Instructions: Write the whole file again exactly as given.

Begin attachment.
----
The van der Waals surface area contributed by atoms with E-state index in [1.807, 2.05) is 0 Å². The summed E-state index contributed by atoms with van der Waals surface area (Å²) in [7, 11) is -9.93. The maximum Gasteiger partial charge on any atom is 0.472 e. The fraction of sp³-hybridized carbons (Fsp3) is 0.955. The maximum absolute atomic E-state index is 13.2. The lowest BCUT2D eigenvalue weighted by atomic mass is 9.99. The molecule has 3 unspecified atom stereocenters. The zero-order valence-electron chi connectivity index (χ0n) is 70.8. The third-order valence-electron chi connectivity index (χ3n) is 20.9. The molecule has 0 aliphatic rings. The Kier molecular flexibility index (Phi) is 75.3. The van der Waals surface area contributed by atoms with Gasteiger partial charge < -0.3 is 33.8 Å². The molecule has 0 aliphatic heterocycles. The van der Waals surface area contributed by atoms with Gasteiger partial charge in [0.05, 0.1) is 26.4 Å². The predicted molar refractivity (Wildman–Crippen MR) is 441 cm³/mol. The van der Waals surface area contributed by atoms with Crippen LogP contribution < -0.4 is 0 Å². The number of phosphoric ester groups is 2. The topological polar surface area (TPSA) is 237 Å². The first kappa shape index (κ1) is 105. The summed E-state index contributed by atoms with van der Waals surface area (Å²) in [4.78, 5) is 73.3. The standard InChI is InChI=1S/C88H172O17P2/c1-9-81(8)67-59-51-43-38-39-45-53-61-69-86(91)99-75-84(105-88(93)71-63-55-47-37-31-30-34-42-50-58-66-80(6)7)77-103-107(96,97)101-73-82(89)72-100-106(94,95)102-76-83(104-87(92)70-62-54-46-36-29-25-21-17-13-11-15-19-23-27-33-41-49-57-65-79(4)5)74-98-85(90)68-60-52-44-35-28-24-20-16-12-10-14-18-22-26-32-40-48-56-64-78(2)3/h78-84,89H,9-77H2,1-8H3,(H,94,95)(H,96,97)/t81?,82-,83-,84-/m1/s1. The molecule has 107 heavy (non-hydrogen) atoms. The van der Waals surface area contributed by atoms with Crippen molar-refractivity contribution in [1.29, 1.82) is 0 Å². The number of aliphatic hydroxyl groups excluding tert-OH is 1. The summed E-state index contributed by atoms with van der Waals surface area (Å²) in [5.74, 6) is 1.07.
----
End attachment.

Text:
The van der Waals surface area contributed by atoms with E-state index in [1.807, 2.05) is 0 Å². The summed E-state index contributed by atoms with van der Waals surface area (Å²) in [7, 11) is -9.93. The maximum Gasteiger partial charge on any atom is 0.472 e. The fraction of sp³-hybridized carbons (Fsp3) is 0.955. The maximum absolute atomic E-state index is 13.2. The lowest BCUT2D eigenvalue weighted by atomic mass is 9.99. The molecule has 3 unspecified atom stereocenters. The zero-order valence-electron chi connectivity index (χ0n) is 70.8. The third-order valence-electron chi connectivity index (χ3n) is 20.9. The molecule has 0 aliphatic rings. The Kier molecular flexibility index (Phi) is 75.3. The van der Waals surface area contributed by atoms with Gasteiger partial charge < -0.3 is 33.8 Å². The molecule has 0 aliphatic heterocycles. The van der Waals surface area contributed by atoms with Gasteiger partial charge in [0.05, 0.1) is 26.4 Å². The predicted molar refractivity (Wildman–Crippen MR) is 441 cm³/mol. The van der Waals surface area contributed by atoms with Crippen LogP contribution < -0.4 is 0 Å². The number of phosphoric ester groups is 2. The topological polar surface area (TPSA) is 237 Å². The first kappa shape index (κ1) is 105. The summed E-state index contributed by atoms with van der Waals surface area (Å²) in [4.78, 5) is 73.3. The standard InChI is InChI=1S/C88H172O17P2/c1-9-81(8)67-59-51-43-38-39-45-53-61-69-86(91)99-75-84(105-88(93)71-63-55-47-37-31-30-34-42-50-58-66-80(6)7)77-103-107(96,97)101-73-82(89)72-100-106(94,95)102-76-83(104-87(92)70-62-54-46-36-29-25-21-17-13-11-15-19-23-27-33-41-49-57-65-79(4)5)74-98-85(90)68-60-52-44-35-28-24-20-16-12-10-14-18-22-26-32-40-48-56-64-78(2)3/h78-84,89H,9-77H2,1-8H3,(H,94,95)(H,96,97)/t81?,82-,83-,84-/m1/s1. The molecule has 107 heavy (non-hydrogen) atoms. The van der Waals surface area contributed by atoms with Crippen molar-refractivity contribution in [1.29, 1.82) is 0 Å². The number of aliphatic hydroxyl groups excluding tert-OH is 1. The summed E-state index contributed by atoms with van der Waals surface area (Å²) in [5.74, 6) is 1.07.